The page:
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The Most Influential Superhero Movies Of All Time

Superhero movies rule the world, but it wasn't always this way. Hard as it is to believe now, there was a time when the cinematic adventures of costume-clad crusaders was a rare treat. Seriously, if it wasn't Superman or Batman, good luck seeing a superhero story on anything but a Saturday morning cartoon show or on the pulpy pages of your favorite comic book. Sure, there were many attempts to bring some of our favorite spandex-wearing saviors to the silver screen, but most never made it past the planning stages. Basically, for two decades, all comic book movie fans had was the Christopher Reeve Superman series and the Burton/Schumacher Batman franchise, and even those films only came out every three years — and then we lost them too! It was pretty bleak. 

But just like any great superhero, the genre came back from certain defeat to win the day. Now that superhero movies have conquered Hollywood, we're going to look back on the most influential films in the genre. Some are classics from decades past, while several are recent hits that have taken the genre into exciting new directions. Not all of them are good, but all of them are important. Consider this list the origin story for where the superhero movie genre is today, and where it's going in the future. Here are the most influential superhero movies of all time!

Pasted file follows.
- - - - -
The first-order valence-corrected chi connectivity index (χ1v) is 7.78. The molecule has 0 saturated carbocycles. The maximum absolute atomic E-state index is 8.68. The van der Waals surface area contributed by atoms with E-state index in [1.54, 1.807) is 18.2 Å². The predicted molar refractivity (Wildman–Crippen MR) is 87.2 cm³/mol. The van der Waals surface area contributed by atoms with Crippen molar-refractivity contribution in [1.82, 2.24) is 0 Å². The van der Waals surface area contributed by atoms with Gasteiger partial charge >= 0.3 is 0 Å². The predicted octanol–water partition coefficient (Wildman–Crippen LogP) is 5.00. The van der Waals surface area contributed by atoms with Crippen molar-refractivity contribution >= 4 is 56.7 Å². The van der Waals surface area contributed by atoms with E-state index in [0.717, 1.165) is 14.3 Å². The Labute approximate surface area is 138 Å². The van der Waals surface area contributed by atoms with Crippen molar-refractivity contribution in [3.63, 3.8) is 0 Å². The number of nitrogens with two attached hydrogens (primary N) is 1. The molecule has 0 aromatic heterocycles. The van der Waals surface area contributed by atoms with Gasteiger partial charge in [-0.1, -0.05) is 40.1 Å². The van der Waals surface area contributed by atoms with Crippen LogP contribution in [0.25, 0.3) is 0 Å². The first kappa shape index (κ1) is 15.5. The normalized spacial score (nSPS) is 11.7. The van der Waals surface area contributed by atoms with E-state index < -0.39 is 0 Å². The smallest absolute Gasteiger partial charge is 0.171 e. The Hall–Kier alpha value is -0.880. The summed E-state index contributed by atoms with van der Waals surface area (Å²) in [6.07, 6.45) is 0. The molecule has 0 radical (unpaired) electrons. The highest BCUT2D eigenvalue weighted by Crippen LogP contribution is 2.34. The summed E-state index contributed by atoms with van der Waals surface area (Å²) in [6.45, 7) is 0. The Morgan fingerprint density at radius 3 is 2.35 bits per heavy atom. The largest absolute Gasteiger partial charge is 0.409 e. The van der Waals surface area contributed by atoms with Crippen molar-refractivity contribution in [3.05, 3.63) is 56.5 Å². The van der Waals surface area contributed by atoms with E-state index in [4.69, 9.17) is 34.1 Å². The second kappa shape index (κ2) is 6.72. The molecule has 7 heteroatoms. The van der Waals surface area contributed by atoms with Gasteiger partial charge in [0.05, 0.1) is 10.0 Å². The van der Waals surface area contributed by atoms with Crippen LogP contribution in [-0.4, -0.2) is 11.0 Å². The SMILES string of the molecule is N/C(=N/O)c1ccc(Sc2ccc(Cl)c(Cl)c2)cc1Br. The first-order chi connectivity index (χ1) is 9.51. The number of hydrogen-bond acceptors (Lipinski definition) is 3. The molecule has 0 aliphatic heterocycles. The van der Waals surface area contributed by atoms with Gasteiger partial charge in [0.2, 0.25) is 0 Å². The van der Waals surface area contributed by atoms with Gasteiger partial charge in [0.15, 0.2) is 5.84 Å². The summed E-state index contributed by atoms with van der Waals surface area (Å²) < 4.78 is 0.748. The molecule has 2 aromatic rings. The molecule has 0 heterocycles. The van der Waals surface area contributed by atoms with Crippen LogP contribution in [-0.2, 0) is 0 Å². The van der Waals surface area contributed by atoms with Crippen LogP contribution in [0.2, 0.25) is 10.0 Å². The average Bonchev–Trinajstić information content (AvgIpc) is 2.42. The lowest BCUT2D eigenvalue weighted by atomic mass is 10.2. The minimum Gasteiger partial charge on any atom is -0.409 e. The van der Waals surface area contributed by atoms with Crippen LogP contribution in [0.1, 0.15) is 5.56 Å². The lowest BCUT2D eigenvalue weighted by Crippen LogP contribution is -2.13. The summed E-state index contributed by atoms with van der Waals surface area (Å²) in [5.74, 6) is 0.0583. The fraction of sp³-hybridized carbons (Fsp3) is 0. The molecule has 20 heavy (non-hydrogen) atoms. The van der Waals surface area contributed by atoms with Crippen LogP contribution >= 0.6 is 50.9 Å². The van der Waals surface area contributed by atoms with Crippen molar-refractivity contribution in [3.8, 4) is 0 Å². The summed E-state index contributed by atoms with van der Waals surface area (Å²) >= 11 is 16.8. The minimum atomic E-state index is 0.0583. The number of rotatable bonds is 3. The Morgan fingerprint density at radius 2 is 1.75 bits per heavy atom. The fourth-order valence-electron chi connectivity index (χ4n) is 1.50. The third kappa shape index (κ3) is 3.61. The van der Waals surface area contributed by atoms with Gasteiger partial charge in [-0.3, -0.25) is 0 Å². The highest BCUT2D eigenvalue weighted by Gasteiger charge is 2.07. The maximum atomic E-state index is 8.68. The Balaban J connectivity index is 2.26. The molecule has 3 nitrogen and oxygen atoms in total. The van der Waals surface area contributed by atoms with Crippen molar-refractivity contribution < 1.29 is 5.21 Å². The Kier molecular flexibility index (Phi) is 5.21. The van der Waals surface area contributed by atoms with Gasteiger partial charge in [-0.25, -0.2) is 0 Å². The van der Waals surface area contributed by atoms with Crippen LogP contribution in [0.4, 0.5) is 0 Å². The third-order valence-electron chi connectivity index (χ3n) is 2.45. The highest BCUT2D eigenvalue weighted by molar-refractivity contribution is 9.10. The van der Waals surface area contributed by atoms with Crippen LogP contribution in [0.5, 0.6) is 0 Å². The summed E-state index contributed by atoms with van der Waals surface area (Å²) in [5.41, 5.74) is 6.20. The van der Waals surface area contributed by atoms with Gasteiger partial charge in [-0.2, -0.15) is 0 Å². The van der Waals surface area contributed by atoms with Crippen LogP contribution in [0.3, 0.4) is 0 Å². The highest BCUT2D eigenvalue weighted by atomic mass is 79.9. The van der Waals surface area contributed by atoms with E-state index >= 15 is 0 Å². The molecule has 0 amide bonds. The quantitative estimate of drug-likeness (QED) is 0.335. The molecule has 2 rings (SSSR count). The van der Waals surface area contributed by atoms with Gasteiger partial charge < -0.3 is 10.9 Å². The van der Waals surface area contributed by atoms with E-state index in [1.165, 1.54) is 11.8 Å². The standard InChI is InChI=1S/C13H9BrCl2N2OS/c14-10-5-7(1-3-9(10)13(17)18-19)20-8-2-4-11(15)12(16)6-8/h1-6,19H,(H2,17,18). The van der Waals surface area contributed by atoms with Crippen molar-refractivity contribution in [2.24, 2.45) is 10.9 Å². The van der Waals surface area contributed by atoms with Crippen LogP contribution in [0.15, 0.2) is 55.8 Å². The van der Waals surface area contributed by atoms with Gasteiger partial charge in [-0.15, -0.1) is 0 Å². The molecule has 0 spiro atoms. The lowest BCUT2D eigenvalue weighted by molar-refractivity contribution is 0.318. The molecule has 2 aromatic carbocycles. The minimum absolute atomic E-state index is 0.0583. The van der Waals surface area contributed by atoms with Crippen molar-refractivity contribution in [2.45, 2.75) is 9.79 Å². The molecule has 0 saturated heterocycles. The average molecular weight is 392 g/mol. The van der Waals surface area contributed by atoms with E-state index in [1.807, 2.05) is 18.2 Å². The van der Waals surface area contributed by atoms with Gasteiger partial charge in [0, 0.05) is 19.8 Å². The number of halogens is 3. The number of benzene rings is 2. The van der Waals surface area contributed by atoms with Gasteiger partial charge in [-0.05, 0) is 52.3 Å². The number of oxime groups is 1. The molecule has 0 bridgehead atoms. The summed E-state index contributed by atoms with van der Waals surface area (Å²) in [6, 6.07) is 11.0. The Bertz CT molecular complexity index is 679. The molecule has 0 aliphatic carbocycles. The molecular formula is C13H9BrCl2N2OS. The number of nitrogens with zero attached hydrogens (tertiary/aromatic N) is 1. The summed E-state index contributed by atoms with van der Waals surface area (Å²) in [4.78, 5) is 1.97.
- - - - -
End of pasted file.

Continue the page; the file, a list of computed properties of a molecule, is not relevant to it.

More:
Superman: The Movie made us believe a man could fly

"You'll believe a man can fly." With six simple words, Superman: The Movie summed up the childlike sense of wonder the Man of Steel's fans have had for their favorite superhero ever since he first hoisted a car above his head in 1938's Action Comics #1. It makes sense the first major superhero movie featured the Man of Tomorrow. Superman has been featured everywhere in his eight-decade history. He was so popular that there was even a "Superman Day" at the New York World's Fair in 1940. That's incredible, but hey, so is Superman. Superman is the greatest superhero not because he's the most relatable or compelling or even because he has the best powers. He's the best because he embodies his character type — the superhero — in the same way characters like Mickey Mouse, Sherlock Holmes, and Godzilla embody theirs. 

Richard Donner, Christopher Reeve, and company understood this, and their film isn't a special effects-drenched spectacle (although it did win a Special Achievement Oscar for Best Visual Effects) or a self-important, postmodern genre deconstruction. It's a charming, swashbuckling, adventure film that makes you feel like a little kid thumbing through the pages of a Superman comic book. Considering it came out in the nihilistic New Hollywood of the 1970s that's saying something, especially since every other Superman franchise has failed to match it's pitch-perfect tone. Critics believed a man could fly and movie goers did too, sending Superman: The Movie up, up, and away with $300 million global gross, which was huge in 1978.